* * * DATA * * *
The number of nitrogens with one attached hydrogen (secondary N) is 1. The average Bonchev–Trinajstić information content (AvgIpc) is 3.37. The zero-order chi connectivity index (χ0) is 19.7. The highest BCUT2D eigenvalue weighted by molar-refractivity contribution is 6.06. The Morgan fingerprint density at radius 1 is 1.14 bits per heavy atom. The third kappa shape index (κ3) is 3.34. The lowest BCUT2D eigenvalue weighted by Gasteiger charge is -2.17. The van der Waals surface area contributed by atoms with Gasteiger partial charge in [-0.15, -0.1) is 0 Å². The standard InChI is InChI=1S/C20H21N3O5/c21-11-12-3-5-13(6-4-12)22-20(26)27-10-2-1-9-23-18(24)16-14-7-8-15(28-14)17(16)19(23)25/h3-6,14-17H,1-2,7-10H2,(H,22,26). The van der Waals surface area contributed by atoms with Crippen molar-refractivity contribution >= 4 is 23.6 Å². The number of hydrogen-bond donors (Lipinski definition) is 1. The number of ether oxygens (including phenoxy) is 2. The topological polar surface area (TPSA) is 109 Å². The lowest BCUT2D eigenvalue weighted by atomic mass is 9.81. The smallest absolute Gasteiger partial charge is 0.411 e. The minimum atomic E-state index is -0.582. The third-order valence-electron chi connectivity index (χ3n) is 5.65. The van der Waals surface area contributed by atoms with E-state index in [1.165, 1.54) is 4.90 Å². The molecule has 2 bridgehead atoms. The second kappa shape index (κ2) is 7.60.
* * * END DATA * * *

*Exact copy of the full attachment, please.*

The number of nitrogens with one attached hydrogen (secondary N) is 1. The average Bonchev–Trinajstić information content (AvgIpc) is 3.37. The zero-order chi connectivity index (χ0) is 19.7. The highest BCUT2D eigenvalue weighted by molar-refractivity contribution is 6.06. The Morgan fingerprint density at radius 1 is 1.14 bits per heavy atom. The third kappa shape index (κ3) is 3.34. The lowest BCUT2D eigenvalue weighted by Gasteiger charge is -2.17. The van der Waals surface area contributed by atoms with Gasteiger partial charge in [-0.15, -0.1) is 0 Å². The standard InChI is InChI=1S/C20H21N3O5/c21-11-12-3-5-13(6-4-12)22-20(26)27-10-2-1-9-23-18(24)16-14-7-8-15(28-14)17(16)19(23)25/h3-6,14-17H,1-2,7-10H2,(H,22,26). The van der Waals surface area contributed by atoms with Crippen molar-refractivity contribution >= 4 is 23.6 Å². The number of hydrogen-bond donors (Lipinski definition) is 1. The number of ether oxygens (including phenoxy) is 2. The topological polar surface area (TPSA) is 109 Å². The lowest BCUT2D eigenvalue weighted by atomic mass is 9.81. The smallest absolute Gasteiger partial charge is 0.411 e. The minimum atomic E-state index is -0.582. The third-order valence-electron chi connectivity index (χ3n) is 5.65. The van der Waals surface area contributed by atoms with E-state index in [1.165, 1.54) is 4.90 Å². The molecule has 2 bridgehead atoms. The second kappa shape index (κ2) is 7.60.